This guest post was written by Payton Jones (email@example.com) and Haley Elliott (firstname.lastname@example.org), and is based on a recent letter in which they highlight the importance of non-symptom variables in psychological networks. Payton is a graduate student at Harvard University in the Richard J. McNally lab. His research focuses on the etiology of mental disorders and statistical methods. Haley is an undergraduate research assistant, also in the McNally lab at Harvard.
If you are reading this, it is likely that you have heard of the network approach to mental disorders. Since the dawn of medicine, scientists have tried to isolate disorders which give rise to symptoms. Just a few years ago, the network approach to mental disorders flipped this view on its head by asserting that some problems may in fact represent interacting symptoms which give rise to disorders.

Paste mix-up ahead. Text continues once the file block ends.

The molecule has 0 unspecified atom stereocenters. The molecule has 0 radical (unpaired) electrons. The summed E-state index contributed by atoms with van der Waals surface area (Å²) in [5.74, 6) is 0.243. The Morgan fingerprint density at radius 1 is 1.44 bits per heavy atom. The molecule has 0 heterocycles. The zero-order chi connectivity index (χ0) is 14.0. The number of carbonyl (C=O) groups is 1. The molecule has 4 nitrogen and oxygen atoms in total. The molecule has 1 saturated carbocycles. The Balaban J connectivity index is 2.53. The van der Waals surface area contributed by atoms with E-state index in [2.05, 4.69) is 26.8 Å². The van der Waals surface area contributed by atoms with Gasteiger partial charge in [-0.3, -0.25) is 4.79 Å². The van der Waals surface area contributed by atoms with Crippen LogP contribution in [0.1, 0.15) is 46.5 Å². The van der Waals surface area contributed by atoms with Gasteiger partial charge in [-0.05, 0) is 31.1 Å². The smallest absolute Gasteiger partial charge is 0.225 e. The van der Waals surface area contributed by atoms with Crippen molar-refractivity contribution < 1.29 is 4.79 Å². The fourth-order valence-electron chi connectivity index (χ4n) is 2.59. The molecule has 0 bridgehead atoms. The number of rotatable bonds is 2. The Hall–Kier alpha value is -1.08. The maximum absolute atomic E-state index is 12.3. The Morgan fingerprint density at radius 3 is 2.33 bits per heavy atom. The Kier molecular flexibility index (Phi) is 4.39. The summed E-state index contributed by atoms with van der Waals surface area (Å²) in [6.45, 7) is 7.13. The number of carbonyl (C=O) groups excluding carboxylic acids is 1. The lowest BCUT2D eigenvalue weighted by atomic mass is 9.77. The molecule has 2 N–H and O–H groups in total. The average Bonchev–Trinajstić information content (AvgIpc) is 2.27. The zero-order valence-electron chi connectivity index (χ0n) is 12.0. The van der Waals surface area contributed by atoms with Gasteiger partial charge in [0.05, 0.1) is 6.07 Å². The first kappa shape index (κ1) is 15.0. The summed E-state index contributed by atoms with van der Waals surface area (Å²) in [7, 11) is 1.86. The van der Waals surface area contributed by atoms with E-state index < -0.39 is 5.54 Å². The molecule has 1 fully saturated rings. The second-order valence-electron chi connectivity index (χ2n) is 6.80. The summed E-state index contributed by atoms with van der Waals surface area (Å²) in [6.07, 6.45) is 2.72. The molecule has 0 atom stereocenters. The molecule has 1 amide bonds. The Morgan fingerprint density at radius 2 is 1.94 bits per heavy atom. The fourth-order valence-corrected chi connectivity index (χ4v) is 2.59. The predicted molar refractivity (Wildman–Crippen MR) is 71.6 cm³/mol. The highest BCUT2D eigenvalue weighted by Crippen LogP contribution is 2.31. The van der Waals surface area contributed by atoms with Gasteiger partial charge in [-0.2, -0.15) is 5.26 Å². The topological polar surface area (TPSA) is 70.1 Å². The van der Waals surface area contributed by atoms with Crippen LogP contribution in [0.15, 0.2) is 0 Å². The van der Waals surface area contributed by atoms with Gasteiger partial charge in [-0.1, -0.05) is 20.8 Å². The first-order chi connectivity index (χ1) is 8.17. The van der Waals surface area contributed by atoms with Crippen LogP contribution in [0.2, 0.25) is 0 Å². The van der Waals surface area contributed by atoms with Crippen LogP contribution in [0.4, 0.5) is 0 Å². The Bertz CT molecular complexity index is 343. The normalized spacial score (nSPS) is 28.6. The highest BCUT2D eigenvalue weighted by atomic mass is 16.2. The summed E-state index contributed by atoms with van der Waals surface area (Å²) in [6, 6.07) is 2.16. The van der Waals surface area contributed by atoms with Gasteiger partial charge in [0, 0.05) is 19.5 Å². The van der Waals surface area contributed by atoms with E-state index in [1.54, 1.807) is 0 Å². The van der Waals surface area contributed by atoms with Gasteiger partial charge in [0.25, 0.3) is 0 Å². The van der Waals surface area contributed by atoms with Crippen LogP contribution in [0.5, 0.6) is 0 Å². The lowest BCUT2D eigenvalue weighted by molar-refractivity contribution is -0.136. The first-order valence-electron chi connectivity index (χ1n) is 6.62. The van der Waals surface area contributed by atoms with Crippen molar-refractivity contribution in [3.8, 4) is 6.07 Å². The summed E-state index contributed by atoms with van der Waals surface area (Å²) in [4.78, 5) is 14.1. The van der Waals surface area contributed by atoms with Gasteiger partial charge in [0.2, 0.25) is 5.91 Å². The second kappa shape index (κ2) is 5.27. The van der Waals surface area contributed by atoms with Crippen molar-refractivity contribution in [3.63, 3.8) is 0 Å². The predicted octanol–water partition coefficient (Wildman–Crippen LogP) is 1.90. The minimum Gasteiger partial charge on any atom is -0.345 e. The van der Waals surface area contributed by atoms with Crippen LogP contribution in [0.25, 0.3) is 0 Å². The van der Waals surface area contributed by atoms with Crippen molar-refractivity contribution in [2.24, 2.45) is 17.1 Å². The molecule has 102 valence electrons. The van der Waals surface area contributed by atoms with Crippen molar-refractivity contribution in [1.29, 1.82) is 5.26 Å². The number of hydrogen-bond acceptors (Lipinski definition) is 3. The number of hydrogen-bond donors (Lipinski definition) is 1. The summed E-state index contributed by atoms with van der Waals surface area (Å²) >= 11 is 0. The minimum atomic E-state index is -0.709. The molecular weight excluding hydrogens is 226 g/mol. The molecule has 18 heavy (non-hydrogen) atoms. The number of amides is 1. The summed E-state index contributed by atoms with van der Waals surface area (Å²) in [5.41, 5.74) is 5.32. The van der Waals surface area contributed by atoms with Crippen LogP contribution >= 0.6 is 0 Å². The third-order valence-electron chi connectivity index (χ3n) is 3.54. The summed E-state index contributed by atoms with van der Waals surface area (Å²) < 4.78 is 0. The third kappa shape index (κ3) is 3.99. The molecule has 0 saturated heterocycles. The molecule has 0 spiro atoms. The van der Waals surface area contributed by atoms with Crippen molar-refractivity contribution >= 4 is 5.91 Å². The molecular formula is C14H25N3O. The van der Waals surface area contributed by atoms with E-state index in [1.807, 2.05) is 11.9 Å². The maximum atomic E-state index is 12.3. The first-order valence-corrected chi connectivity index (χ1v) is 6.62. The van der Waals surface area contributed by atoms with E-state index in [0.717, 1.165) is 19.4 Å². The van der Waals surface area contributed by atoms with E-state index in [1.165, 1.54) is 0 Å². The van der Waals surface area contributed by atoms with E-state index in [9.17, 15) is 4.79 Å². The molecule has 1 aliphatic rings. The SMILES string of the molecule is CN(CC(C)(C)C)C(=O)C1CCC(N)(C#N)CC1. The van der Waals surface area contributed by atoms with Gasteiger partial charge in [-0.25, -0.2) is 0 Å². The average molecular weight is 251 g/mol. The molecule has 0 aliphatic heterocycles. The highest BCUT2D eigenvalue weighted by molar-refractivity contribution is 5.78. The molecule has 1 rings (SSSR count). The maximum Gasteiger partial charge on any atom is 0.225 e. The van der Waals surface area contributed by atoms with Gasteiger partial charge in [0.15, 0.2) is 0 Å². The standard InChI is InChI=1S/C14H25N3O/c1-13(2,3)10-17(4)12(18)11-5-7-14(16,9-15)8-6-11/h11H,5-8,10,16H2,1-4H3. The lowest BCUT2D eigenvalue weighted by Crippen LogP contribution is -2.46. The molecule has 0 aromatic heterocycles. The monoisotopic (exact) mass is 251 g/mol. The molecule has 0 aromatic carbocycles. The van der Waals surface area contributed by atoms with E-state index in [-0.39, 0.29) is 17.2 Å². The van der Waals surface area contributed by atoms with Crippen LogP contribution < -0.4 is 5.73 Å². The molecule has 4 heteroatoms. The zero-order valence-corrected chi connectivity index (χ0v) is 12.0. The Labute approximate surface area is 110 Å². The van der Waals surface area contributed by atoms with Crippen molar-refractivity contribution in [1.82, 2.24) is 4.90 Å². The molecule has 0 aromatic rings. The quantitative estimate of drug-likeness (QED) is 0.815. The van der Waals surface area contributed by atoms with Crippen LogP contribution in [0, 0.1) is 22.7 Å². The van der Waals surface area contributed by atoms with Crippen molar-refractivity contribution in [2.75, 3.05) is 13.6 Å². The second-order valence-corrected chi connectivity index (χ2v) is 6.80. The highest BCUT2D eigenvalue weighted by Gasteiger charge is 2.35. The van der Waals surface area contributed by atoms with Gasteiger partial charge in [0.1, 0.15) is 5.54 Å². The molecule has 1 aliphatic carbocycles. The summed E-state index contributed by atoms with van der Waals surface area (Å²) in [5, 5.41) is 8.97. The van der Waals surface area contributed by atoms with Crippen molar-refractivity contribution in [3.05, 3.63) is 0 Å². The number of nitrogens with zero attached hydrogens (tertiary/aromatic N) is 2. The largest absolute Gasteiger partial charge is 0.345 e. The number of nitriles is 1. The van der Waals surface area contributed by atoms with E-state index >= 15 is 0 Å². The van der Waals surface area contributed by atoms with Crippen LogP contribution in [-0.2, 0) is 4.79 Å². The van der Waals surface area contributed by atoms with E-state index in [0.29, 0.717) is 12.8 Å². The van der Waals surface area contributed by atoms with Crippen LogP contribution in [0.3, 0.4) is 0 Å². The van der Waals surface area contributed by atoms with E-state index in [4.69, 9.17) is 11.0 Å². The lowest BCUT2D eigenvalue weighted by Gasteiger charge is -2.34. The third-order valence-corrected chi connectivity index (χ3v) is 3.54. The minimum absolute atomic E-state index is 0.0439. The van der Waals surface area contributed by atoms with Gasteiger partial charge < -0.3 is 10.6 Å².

This view has been revolutionary, sparking the advent of important new research. However, after several years following the network view, the initial tenets may need to be expanded.
In a recent review of the network approach, Denny Borsboom elucidated four key principles of the initial network view. Principle 2, in particular, states that mental disorders are best represented by networks emerging from interactions among “nodes”, which correspond to symptoms from diagnostic manuals.
It seems evident to clinicians and researchers alike that symptoms do indeed interact with one another, and certainly play a role in the emergence of mental disorders; but can we really blame them for everything?
Where do symptoms in diagnostic manuals come from?